Fonts and colors define content. That’s something most graphic designers will tell you, and that’s the way our visual perception works. Even if you think you know nothing about design, try to change fonts in your Instagram stories. They will look totally different — some of them appearing to suit well, the others being completely out of place.
If you do graphic design for a living, you probably have dozens of fonts that work for specific types of design. Plus, you can choose a typeface that is trendy and gives your content a modern look without damaging the clarity of text. To keep up the good work, you have to keep exploring.
For instance, Creative Boom — an online magazine for artists and content creators — names Euklid and GT Haptik the top fonts of 2019. If you look at the same list the magazine released in 2018, you’ll find neither of these in it. So if you follow the trends, you’ll need to keep your fonts collection up to date.
Font management software helps designers organize fonts, easily view the selected ones, rename or delete the fonts that are no longer needed. Saves time and keeps your work professional.
If you’re here to choose the best tool for macOS, here’s how you narrow down your search.
Font organization is only useful to a degree you feel comfortable using it. This is why Font Book is not enough — with very little customization assets in it. We’ve compiled a list of top three apps that you can add to your macOS and start saving time on font selection.
Remember we’ve talked about how it’s hard to find an all-in-one font organizer? Well, it’s where Typeface makes an ideal example. Unlike the clumsy Font Book and the overcomplicated RightFont, Typeface works as a designer’s personal assistant — whatever the proficiency level.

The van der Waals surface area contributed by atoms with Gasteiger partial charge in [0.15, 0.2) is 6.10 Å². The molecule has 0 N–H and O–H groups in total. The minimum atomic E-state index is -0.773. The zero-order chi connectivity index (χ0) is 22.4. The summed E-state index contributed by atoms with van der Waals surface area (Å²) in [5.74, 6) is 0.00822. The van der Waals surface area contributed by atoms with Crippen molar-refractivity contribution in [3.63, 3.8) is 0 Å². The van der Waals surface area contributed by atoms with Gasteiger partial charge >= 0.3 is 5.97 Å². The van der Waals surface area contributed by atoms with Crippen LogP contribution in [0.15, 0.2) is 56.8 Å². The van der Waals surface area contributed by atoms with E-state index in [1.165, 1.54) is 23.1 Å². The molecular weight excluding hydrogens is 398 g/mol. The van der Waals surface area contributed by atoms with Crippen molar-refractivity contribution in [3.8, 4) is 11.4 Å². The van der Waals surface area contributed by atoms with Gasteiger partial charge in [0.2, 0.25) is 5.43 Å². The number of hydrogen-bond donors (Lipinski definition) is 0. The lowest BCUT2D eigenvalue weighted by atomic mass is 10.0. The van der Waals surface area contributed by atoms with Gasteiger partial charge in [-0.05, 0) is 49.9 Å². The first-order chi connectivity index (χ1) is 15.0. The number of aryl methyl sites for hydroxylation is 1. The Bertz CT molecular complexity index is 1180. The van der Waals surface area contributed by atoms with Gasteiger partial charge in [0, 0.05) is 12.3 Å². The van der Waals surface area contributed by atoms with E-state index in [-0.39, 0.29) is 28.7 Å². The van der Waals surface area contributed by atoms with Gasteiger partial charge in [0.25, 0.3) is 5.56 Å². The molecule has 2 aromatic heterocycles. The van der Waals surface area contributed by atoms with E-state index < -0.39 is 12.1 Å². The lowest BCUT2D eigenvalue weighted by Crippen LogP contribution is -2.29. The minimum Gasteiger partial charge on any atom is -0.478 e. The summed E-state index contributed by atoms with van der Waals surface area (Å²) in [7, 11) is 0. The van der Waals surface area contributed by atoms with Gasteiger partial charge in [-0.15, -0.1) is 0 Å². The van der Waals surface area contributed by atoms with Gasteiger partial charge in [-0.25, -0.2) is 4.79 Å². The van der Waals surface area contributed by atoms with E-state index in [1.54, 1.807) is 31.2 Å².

Here’s what you can do with the Typeface font manager:
A user decides how the fonts should be displayed on a Mac’s screen. From preview samples to font size and blurring effects, you can completely customize your Typeface journey. The best thing is you can actually create instant mockups that show you how a particular font will look on a project.
Search is the best part of the app. To find a font you need, browse through the categories on the sidebar, or type in the name in the upper right corner. The fonts are grouped by families, so it’s easier to navigate between different typefaces.
You can take a closer look at each font by clicking on it. Not only will you see the sample text, every font page also covers the detailed metadata and all the letterforms. If you switch to the Info tab, you’ll also see the list of supported languages as well as tags for this particular font.
Let’s make one thing clear. You need personalized collections if you work with different fonts. Typeface doesn’t only record your collections, it also allows share particular sets of fonts with the whole team in a click. As you browse through available fonts, you can save them to a quick collection on the spot and organize them into collections later. All you have to do is grab a font and drag it onto the quick collection button in the upper left corner.
Everyone. Whether you are a professional graphic designer with your personal base of fonts, or you can’t tell the difference between a font and typeface, this app is for you.
RightFont is an advanced solution on how to organize fonts. The app works on Mac, Windows, and Linux — so it’s handy if you design for different operating systems. Plus, RightFont works with all major design software like Sketch, Adobe CC, Illustrator, and more.
The app embraces many roles you can benefit from:
Professional graphic designers. Even better — teams of designers working on shared projects. The volume licence will cost you less if you use the app on multiple devices. The maximum number of seats you can get is 50 ($40 per device versus the regular price of $45).